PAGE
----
Sultan Mahmoud, the prominent ruler of the Turkish Ghaznavid dynasty
Compiled By: Syed Ali Shahbaz
On 11th of the Islamic month of Safar in 421 AH, Sultan Mahmoud, the prominent ruler of the Turkish Ghaznavid dynasty who for 34 years ruled the eastern Iranian lands, died. He turned Ghazni into the capital of an extensive empire that covered most of today's eastern and southern Iran, Afghanistan, Tajikistan, Pakistan, Turkmenistan, parts of Uzbekistan, as well as Northwest India. His initial campaign was the capture of Khorasan along with his father, Sebuktigin, a slave of Alaptagin, who in turn was a Turkish slave of the Iranian Samanid dynasty of Bukhara.
Soon, Mahmoud succeeded his father and invaded Sistan to end the Iranian Saffarid dynasty. He then turned towards the north to end the rule of the Samanid dynasty. He next invaded Punjab in the east and overthrew the Ismaili Shi'ite Muslim kingdom of Multan which was allied with the Fatemids of Egypt. Mahmoud massacred the Ismailis and then penetrated into India defeating the Hindu rulers of Lahore.
He next crushed the Rajput confederacy, and in the subsequent years the Indian kingdoms of Nagarkot, Thanesar, Kannauj, Gwalior, and Ujjain were all conquered and left in the hands of Hindu, Jain and Buddhist kings as vassal states, since he never maintained a permanent presence in India. His armies stripped the temples of their wealth, especially the main temple of Somnath in Gujarat.
Despite his brutal nature, Mahmoud was a patron of arts and Persian poetry. He brought whole libraries from Rayy and Isfahan to Ghazni after raiding these Iranian cities. He even demanded that the Khwarezmshahi court send its men of learning to Ghazni, such as Abu Rayhan Birouni, and Abu Ali ibn Sina. Birouni joined Mahmoud's court and accompanied him to India where he stayed, learned Sanskrit, and did valuable research on a wide variety of subjects such as astronomy, geology, anthropology, and history.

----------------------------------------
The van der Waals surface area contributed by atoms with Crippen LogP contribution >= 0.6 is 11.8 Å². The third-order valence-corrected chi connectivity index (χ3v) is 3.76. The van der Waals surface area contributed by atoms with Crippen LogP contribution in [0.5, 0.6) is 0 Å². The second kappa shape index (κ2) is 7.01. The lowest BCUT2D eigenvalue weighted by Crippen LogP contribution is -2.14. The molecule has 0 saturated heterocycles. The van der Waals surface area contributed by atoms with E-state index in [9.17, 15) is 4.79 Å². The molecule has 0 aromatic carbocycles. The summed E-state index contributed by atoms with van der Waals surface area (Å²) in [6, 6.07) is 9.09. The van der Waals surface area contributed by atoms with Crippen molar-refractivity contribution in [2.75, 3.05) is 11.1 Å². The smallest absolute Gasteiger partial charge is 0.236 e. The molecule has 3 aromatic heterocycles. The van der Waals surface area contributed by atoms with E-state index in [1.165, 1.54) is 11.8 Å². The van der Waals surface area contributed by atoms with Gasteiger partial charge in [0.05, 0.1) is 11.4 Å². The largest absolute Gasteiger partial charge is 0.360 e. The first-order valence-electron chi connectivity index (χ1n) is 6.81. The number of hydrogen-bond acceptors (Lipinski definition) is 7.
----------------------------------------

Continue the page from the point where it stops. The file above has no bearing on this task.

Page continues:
Ibn Sina declined and fled to the Buwaiyhid courts in Rayy, Isfahan, and Hamedan. The famous Persian poet, Abu'l-Qassem Ferdowsi, after laboring 27 years, went to Ghazni and presented his monumental epic, the "Shahnamah", to Mahmoud. According to historians, Mahmoud had promised Ferdowsi a dinar for every distich written, but when he saw the "Shahnamah" was made up of 60,000 distiches, which required him to pay 60,000 dinars, he retracted and presented him a mere 200 dinars, which Ferdowsi declined and returned to Tus, where after writing a scathing satire against the Sultan, he died heartbroken.
Mahmoud's last four years were spent contending with the influx of Oghuz Turkic tribes from Central Asia, and rebellions by Seljuqs. Mahmoud's tomb is located at Ghazni in what is now Afghanistan.